Working as a housekeeper at a hotel is a disgusting, thankless job. Read the rest
Viola Desmond was the badass mother of the Canadian civil rights movement.
Born in 1914 in Halifax, Nova Scotia, she grew up in the predominately pale-faced province avoiding notoriety until until she was old enough to leave home. In her home province, her skin color made it impossible for her to attend beauty school – local educators wouldn't have her. Determined to better herself, Desmond traveled to Montreal for her education as an aesthetician, before continuing on to Atlantic city and New York City to round out her skills. Returning to Nova Scotia, she opened her own beauty salon – the first by a black woman in the province. While chasing down her dream of being a business owner is impressive, it's not what brought her the most notoriety in our country.
While attending a movie in the village of New Glasgow, Nova Scotia in 1946, she called bullshit on the theatre's bigoted ticketing rules. The owner of the theater demanded that whites and blacks sit in different parts of the building. Additionally, anyone with skin that wasn't as white as the driven snow was forced to pay an additional penny for the privilege of seeing a film. Desmond refused to pay more than the white moviegoers did, nor would she comply with the owner's order to leave the whites-only seating area. For her trouble, she was charged for a tax violation – it was the only way that the government of her day could punish her for daring to defy the horse shit of racial segregation. Read the rest
A war hero who saved American lives under fire deserves the best care our government can muster. It's the very least they deserve for bravely serving overseas. Unfortunately, not all soldiers returning from active duty have been paid this respect. Nor have the canine soldiers in their ranks.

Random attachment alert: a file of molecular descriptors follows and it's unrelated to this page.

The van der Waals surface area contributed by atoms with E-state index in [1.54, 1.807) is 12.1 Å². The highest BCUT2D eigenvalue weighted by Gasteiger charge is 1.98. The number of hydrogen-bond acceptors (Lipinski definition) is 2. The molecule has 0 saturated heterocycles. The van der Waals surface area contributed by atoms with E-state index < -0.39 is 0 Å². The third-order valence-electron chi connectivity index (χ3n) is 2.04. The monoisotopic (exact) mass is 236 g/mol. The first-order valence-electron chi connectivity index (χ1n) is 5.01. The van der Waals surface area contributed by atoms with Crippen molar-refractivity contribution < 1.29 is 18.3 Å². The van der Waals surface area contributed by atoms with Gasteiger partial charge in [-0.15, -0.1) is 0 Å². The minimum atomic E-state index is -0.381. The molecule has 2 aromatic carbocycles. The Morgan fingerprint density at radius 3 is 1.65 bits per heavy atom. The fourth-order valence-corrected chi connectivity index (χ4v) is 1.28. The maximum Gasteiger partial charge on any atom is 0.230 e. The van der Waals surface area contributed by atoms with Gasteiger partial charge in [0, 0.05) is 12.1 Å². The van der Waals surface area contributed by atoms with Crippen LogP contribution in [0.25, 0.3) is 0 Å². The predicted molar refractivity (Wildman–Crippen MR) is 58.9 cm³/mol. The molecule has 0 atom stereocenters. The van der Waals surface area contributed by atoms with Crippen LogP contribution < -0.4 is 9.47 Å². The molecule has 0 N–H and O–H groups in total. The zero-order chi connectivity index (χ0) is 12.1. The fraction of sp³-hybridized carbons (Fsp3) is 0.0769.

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In a country that has so much, it should be a crime to leave the less fortunate with so little. But it isn't, so here we are: As part of a United Nations study on poverty and human rights abuses in America, researchers have stated that rural Alabama is home to the worst poverty in the developed world.
According to Advance Local, the U.N. Rapporteur on extreme poverty and human rights, Philip Alston, was shocked at the level of environmental "degradation," economic inequality and systematic racism in the state:
Of particular concern to Alston are specific poverty-related issues that have surfaced across the country in recent years, such as an outbreak of hookworm in Alabama in 2017—a disease typically found in nations with substandard sanitary conditions in South Asia and Subsaharan Africa.
You should know that economic inequality and racial discrimination lend themselves to civil rights abuses. That makes poverty a human rights issue.
A lot of us, including myself, live comfortably enough. I know where my next meal is coming from. Too many of our fellow citizens aren't as fortunate. The fault for this, according to Alston, can be laid at the feet of our governments:
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“The idea of human rights is that people have basic dignity and that it’s the role of the government — yes, the government! — to ensure that no one falls below the decent level,” he said. “Civilized society doesn’t say for people to go and make it on your own and if you can’t, bad luck...
Whaling isn't as cool as it used to be, and it's far from necessary. Many of the products we used to make from whale carcasses, such as lamp oil or whale bone baleen – which was used to make everything from typewriter springs to shirt collars – have been replaced by modern technologies. So it's puzzling to hear that Norway has announced a 28% increase of its whaling quote this year.